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Cardiac arrest at 33: the challenges of restarting your life

Heart stories


Cardiac arrest at 33: the challenges of restarting your life

Emma shares her story and opens up about her emotional struggles.

Thursday 14 April 2016 started the same as any other day. I woke up, made breakfast for my family, took my son to daycare then drove to work. My last memory of Thursday was making plans to meet a friend that afternoon.

I was at the supermarket when I had my cardiac arrest. According to reports, I said out loud that I thought I was going to faint. I then collapsed face first and several minutes passed before a staff member came to check on me. She realised from the colour of my skin and lips that something very serious was happening. I had no signs of life. Two staff members worked tirelessly doing CPR for approximately eight minutes until the ambulance arrived. They saved my life.

Paramedics delivered two shocks to start my heart and transported me to Sunshine Hospital. My injuries included cracked ribs, cracked sternum, bruised lung and retrograde amnesia from the lack of oxygen to the brain. I went through many tests including a CAT scan, angiogram, Xray, MRI of brain and heart and echocardiograms. None of which gave any explanation for the cardiac arrest.

Luckily, or unluckily, I have no memory of my time in emergency and when I woke the following Saturday, I was in the cardiac ward and it was my fifth wedding anniversary.

After more tests, I was told that I would be getting a model defibrillator inserted into my chest. It is called a subcutaneous implantable cardioverter defibrillator, S-ICD for short.

After a two week stay in hospital, I was allowed to go home. So many emotions stayed with me. I was terrified, nervous and scared.

Since I had it implanted, I have had five shocks from my defibrillator. I wouldn’t wish them on my worst enemy. Three occurred after I played a game of netball. I can still recall the feeling of thinking that I was going to die and that I would never see my son again.

I was once again taken to hospital and after a three day stay, I was back home. On reflection, I still hadn’t processed what had happened to me or what it meant.

The next two shocks happened while I was at work. I had just sat down with one of my students when I noticed I didn't feel right. I felt dizzy and could have sworn I heard a crackle in my chest. I was scared but concentrated on calming my breathing down. This time when I went back to hospital, it was to be a five week stay. I underwent two heart procedures, four treadmill stress tests, and had at least 50 different needles stuck in me.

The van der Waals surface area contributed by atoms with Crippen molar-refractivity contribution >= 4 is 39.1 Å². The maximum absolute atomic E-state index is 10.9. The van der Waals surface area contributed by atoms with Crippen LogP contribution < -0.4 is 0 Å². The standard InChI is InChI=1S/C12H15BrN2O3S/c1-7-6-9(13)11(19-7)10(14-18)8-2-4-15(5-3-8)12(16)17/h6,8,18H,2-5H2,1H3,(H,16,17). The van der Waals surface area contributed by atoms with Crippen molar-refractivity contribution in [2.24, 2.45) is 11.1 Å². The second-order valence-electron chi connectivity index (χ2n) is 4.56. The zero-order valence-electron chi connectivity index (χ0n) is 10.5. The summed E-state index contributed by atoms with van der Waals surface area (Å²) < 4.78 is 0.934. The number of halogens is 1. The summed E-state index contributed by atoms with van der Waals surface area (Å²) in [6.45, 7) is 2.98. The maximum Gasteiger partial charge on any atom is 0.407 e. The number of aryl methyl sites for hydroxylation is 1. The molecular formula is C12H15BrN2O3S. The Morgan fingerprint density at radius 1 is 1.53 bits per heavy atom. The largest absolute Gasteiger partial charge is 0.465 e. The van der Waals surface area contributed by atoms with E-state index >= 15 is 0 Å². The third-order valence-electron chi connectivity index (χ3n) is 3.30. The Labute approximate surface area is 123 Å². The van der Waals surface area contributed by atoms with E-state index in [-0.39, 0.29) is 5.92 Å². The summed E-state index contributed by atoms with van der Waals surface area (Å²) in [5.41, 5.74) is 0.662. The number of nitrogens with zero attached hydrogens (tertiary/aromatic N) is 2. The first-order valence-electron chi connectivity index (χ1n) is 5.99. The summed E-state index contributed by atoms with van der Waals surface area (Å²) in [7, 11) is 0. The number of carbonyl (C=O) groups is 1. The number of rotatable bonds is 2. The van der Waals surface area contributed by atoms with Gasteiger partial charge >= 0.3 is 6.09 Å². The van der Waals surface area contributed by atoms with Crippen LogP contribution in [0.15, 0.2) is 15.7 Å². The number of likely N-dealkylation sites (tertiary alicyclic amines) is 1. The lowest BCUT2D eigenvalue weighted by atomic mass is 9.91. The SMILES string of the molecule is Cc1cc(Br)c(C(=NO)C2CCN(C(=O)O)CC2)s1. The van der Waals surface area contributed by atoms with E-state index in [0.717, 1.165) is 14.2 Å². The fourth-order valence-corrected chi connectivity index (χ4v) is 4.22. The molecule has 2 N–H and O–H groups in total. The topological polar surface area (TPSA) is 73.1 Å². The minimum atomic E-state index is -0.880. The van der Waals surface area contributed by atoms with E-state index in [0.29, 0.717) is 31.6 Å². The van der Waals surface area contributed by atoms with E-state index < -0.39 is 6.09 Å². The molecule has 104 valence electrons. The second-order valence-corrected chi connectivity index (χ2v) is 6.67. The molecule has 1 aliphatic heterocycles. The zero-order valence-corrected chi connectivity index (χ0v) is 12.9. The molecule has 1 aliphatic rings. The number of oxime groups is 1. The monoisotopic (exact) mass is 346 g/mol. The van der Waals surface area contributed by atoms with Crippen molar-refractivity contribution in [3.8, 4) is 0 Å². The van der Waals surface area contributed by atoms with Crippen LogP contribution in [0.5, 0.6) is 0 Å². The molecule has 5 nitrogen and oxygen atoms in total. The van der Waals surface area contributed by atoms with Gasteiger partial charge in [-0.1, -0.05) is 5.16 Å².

This time. my stay in hospital was a real struggle. I found myself suffering flashbacks while sleeping. I would dream of having a shock and wake up thinking it had really happened. I was so depressed and cried constantly. Nearly everything set me off.

I think I had finally realised what had happened to me and I couldn’t understand why. What had I done? My emotional health was in a very bad place. My specialist arranged an electrophysiology study which would hopefully diagnose and help treat my heart condition.

The morning of the procedure I was incredibly scared and anxious. After the procedure, I woke up in recovery to overhear a nurse telling someone it had not been successful. My spirit was deflated.

A week later the procedure was repeated. When I woke up this time I heard the nurses say the procedure had been a success. A stress test done a few days later revealed that no dangerous rhythm was present. I rang my parents and there were lots of happy tears. When my husband arrived we could only hug and cry more happy tears.

However, that night after my husband went home, the doubt started to creep back in. What if the abnormal rhythm came back? How long would this last? Was I safe? The questions were endless and it wasn't long before my happy mood disappeared.

The psychological impact has been the hardest for me. You forget that your brain needs time to recover as well. During my stay in hospital all the emotions that had been building up were slowly released. I have never been so emotional. I cried for the life I had, I cried about how unfair it was, and I cried from fear of the future.

The anxiety of being left alone can be overwhelming. Debilitating almost. I hated being alone in my own home. Anxiety and panic attacks are awful and I still need to learn to deal with them and not to let them dictate my life.

Seventeen months after my sudden cardiac arrest I received results from genetic testing. My cardiac arrest was due to a genetic condition called Arrhythmogenic Right Ventricular Cardiomyopathy. Finally, I had an answer.

Emotionally I still have my ups and downs and find myself thinking about life and how unfair it can be. But on the other hand, I know how lucky I am to live in a country where healthcare is at your fingertips. Now we just need to educate more people on the importance of learning CPR and have more defibrillators in public places. Sometimes I celebrate my survival and sometimes I still get angry. Recovery goes on...

In May 2020, The Heart Foundation hosted Supporting Your Emotional Wellbeing, an online forum that provided information to heart patients on managing emotional health and wellbeing. If you’re a young heart patient (aged 18 - 40 years) and are looking for information and tips about dealing with fear and worry, managing anxiety, and more – check out the recording here.

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Last updated20 December 2023